I was able to catch her in the first mile and thought I'd send her a message by dropping her hard. Well, Yvonne responded by coming right back. What? I was not expecting that. We went back and forth with the lead in the first 4 miles. At one point, I passed her and said, "What the hell, you can run and ride?" It was a friendly banter, but it was clear that each of us wanted to win. At one point a motorcycle rode between us and I thought, "Oh, that's an official" or "Hey, there's a race going on, why are you all up on me?" (I wasn't worried about the official since I wasn't doing anything wrong.) By mile 4, there was a bit of an uphill and I felt that I had finally pulled away from Yvonne. I don't look back in races, but when I had turned the corner, I could sense that she wasn't close. The rest of the ride, I just marveled at how great this was. I had done so many runs in Central Park pretending to be Tegla Laroupe with the cops escorting me to the finish. This really was happening (without my being an 80 lb African woman with a sick amount of talent part). There were 2 officers with lights on and the Muscle Milk van leading the way for me, the leader of the race. Me, Nicole Sin Quee, riding as an elite. It felt good, but I also knew the race wasn't over. I had to concentrate and focus.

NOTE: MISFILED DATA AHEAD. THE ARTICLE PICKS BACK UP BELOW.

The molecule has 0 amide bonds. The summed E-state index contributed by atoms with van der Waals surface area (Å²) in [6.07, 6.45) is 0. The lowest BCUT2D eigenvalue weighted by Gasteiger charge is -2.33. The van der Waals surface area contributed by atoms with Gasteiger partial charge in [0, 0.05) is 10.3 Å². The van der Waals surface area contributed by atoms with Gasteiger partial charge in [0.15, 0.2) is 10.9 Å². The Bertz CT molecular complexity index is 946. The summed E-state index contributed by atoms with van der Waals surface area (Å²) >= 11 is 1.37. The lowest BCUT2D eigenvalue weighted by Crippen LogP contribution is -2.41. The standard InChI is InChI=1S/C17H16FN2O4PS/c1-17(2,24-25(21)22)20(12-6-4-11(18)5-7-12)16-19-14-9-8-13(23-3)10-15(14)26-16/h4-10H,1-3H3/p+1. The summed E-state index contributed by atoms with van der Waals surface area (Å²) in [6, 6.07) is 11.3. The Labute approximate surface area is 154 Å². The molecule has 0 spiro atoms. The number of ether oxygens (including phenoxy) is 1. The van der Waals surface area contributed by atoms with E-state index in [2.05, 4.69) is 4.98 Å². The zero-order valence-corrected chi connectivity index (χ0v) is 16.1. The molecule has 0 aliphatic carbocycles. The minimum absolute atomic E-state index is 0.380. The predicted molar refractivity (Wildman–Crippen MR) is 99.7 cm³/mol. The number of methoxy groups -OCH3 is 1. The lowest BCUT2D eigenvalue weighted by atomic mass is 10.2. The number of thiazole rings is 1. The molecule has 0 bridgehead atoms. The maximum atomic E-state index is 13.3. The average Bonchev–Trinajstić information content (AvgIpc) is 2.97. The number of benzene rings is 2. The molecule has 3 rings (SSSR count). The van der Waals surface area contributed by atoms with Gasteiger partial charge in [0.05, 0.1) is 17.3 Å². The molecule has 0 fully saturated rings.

I left T2 knowing that I had a good lead and saw Suzy on her bike waiting to lead me for the run. She had a big smile and said, "You got this." She also cheered on the other cyclists as they passed. By the time I got to the one mile turnaround, I was feeling pretty tired. I mean more tired. One very sweet young volunteer looked at me and said, "You're winning." (I kind of knew that since the leader gets the escort, but I smiled and gave him a thumbs up.) I saw Yvonne chasing and even though I sensed the lead was good, I wasn't sure if she could catch me. I had to keep pushing ahead. Suzy siad, "Okay, this is your last big hill." and I just put one foot in front of the other. The finishers' arch was up ahead and I just needed to get there. I didn't make it look pretty, but I got it done. I crossed the line with my arms held high. I wasn't going to mess up the photo by stopping my watch--I learned that I won by 1:35. And Brandon greeted me with a big smile. He thanked me for winning him a free lunch. Jonathan, Lesley Younge (love her!), and Simon were there to cheer me in, and I was so happy. Shortly after, Isang would head in and win the Age Group race. She was fantastic. The entire race was fun and everyone cheered on the other. The ambiance was so wonderful. Women's only races have such a great vibe, and this was no exception.